In June 2013 I moved back to my home in Wales after having spent what seemed like an eternity in London. I'm not sure if it's something that tends to happen in your late 40s but I have found myself becoming for want of a better word an eco-warrior. Albeit not so much of a warrior and more of an eco-mediator, so there was a better word! So just after I arrived back I thought I would install a Barn Owl nesting box. So I did my research and found, on one of the many sites for Owls, some drawings on how to make your own. I had most of the materials and so, I was going to make the 'Rolls Royce' of nesting boxes! So after a couple of days I managed to complete my first Barn Owl nesting box and, OH, how proud of it was I!
I used some Tung oil to weather-proof it. It had brass hinges, and the cladding (which I already had in the garage) was 18mm Siberian Larch which would weather down nicely.
It was too damn heavy!
It wasn't only a little too heavy, It, was immensely too heavy, weighing in at around 40-45Kgs. So for the best part of a year it sat proudly, in my garage, although in my heart I knew it would never be used.
The long and stormy winter came and eventually went, and so I thought, it must be nearly breeding season and I had heard a Barn Owl in the garden the night before. So off I went down to the local hardware store and bought as it turns out twice as much 4mm ply than I actually needed but having cut it down in size to get it in the car, could not return any of it! This time I'd do it right. It would lightweight and functional, the Barn Owls would love it. So back to work I went and 48hrs later the latest incarnation was complete.
I was delighted and felt certain the Barn Owls would be too. Now the tricky bit, getting it up the tree! Fortunately I have several trees that are suitable, but of course when you have a fear of heights it might only be 15' off the ground, but it might as well be 150', I'd feel a little dizzy, scared and cry like I did when I was two! SO. Ladder up against the tree, and yes I was right this version was much lighter. Of course having to climb the ladder with barely a single handed grip to a height of about 15'. Nah Ah, it's not happening! Even though I nearly made it to the target height, there was NO way I was letting go, to then hold this huge box above my head and then drill and bolt it to the tree. So down the ladder I went trembling at my stupidity in thinking I could do it to start with.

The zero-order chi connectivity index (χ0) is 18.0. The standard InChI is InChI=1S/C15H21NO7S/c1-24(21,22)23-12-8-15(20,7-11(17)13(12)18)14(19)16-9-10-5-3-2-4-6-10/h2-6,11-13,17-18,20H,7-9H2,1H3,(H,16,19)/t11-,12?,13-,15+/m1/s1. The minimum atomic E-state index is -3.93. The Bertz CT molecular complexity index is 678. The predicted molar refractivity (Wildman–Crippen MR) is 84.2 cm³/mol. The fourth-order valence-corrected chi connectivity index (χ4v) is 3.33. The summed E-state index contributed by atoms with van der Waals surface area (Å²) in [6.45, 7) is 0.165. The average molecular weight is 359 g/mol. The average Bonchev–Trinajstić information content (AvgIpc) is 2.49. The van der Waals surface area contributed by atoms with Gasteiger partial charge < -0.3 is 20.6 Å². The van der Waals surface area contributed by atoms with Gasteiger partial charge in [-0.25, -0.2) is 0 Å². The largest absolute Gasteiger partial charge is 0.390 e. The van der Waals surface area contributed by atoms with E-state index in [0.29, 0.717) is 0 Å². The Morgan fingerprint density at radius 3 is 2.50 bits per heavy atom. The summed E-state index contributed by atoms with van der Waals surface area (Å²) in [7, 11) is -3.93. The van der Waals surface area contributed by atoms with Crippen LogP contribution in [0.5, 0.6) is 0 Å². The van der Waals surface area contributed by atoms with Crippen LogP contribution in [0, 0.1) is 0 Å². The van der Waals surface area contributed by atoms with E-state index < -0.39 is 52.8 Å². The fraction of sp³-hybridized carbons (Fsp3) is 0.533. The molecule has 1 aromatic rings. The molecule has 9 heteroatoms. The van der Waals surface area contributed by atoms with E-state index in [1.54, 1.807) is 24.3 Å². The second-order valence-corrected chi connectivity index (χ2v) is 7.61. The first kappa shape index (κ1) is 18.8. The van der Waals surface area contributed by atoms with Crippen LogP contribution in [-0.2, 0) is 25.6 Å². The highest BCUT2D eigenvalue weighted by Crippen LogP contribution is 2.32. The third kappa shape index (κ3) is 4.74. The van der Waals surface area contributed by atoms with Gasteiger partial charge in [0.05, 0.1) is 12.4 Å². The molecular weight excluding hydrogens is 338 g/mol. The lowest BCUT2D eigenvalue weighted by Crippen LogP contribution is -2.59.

Roy to the rescue! Good old Roy, my neighbour who has every tool known to mankind and a few that aren't! On this occasion he also had scaffolding. Okay, I can do this, can't I? An hour later scaffold up and secured to the tree, okay I hadn't gone as high as originally wanted but hey ho, TUFF. The Owls would have to live a little lower than they'd originally planned. Suck it up Mr Owl.
So now after nearly 10 months, two nesting boxes, and now an INCREDIBLE headache after having to get the damn thing up there, It's done! So now the wait in anticipation for its new residents.
Now for the science, yes science. There has been a huge reduction in the numbers of Barn Owls since 1936, and apparently we are now down to as little as 1000 breeding pairs when the number should be nearer 4000. The last four years of extreme weather have also been disastrous for this most beautiful of Britain's native birds. Along with the weather, other causes are the poisoning of their staple diet, mice and rats, which in turn kills the bird which feeds on it. On the Ham Lands on the edge of Richmond in London, each year they harvest the wild grasses on what is supposed to be a nature reserve. By doing this it automatically removes a perfect winter hunting environment for the Barn Owl. They are no longer Scarce but are now classed as rare!
Photograph by Melanie Lindenthal - Barn Owl Trust.
So for those who can, I implore you to install your own Barn Owl nesting box, as many of the traditional barns have been destroyed and for the princely sum of about £20 you can make your own. IF I can, you can too! To improve your knowledge of this magnificent bird please visit the Barn Owl Trust web site, http://www.barnowltrust.org.uk/
This has been a terrible year for Barn Owls. As an endangered species they need your help. Please support our conservation work by giving us 20p a day. Donate here. http://www.barnowltrust.org.uk/infopage.html?Id=28
Permission for use of Barn Owl photograph gained from the Barn Owl Trust